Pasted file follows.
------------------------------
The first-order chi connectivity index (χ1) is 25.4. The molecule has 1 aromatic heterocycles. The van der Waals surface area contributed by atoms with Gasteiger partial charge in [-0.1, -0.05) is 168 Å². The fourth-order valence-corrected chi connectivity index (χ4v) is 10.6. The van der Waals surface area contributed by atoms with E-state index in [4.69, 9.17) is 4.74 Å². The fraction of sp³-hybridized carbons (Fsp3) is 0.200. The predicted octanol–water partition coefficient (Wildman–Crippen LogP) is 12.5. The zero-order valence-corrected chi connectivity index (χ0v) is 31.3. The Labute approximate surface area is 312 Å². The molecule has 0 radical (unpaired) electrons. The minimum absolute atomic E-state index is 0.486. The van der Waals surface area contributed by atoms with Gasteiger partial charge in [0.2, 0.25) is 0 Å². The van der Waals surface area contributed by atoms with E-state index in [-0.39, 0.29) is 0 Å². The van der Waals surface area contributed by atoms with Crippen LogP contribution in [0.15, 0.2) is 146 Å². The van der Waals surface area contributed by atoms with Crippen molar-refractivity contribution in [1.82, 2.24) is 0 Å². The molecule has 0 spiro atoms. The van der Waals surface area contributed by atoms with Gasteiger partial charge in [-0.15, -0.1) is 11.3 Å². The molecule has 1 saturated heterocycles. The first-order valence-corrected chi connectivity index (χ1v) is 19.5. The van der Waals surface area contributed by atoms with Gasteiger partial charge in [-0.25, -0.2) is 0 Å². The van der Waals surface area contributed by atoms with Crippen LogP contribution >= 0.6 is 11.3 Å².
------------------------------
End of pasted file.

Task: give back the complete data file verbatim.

The first-order chi connectivity index (χ1) is 25.4. The molecule has 1 aromatic heterocycles. The van der Waals surface area contributed by atoms with Gasteiger partial charge in [-0.1, -0.05) is 168 Å². The fourth-order valence-corrected chi connectivity index (χ4v) is 10.6. The van der Waals surface area contributed by atoms with E-state index in [4.69, 9.17) is 4.74 Å². The fraction of sp³-hybridized carbons (Fsp3) is 0.200. The predicted octanol–water partition coefficient (Wildman–Crippen LogP) is 12.5. The zero-order valence-corrected chi connectivity index (χ0v) is 31.3. The Labute approximate surface area is 312 Å². The molecule has 0 radical (unpaired) electrons. The minimum absolute atomic E-state index is 0.486. The van der Waals surface area contributed by atoms with Gasteiger partial charge in [0.2, 0.25) is 0 Å². The van der Waals surface area contributed by atoms with E-state index in [-0.39, 0.29) is 0 Å². The van der Waals surface area contributed by atoms with Crippen LogP contribution in [0.15, 0.2) is 146 Å². The van der Waals surface area contributed by atoms with Crippen molar-refractivity contribution in [1.82, 2.24) is 0 Å². The molecule has 0 spiro atoms. The van der Waals surface area contributed by atoms with Gasteiger partial charge in [-0.15, -0.1) is 11.3 Å². The molecule has 1 saturated heterocycles. The first-order valence-corrected chi connectivity index (χ1v) is 19.5. The van der Waals surface area contributed by atoms with Gasteiger partial charge in [-0.25, -0.2) is 0 Å². The van der Waals surface area contributed by atoms with Crippen LogP contribution >= 0.6 is 11.3 Å².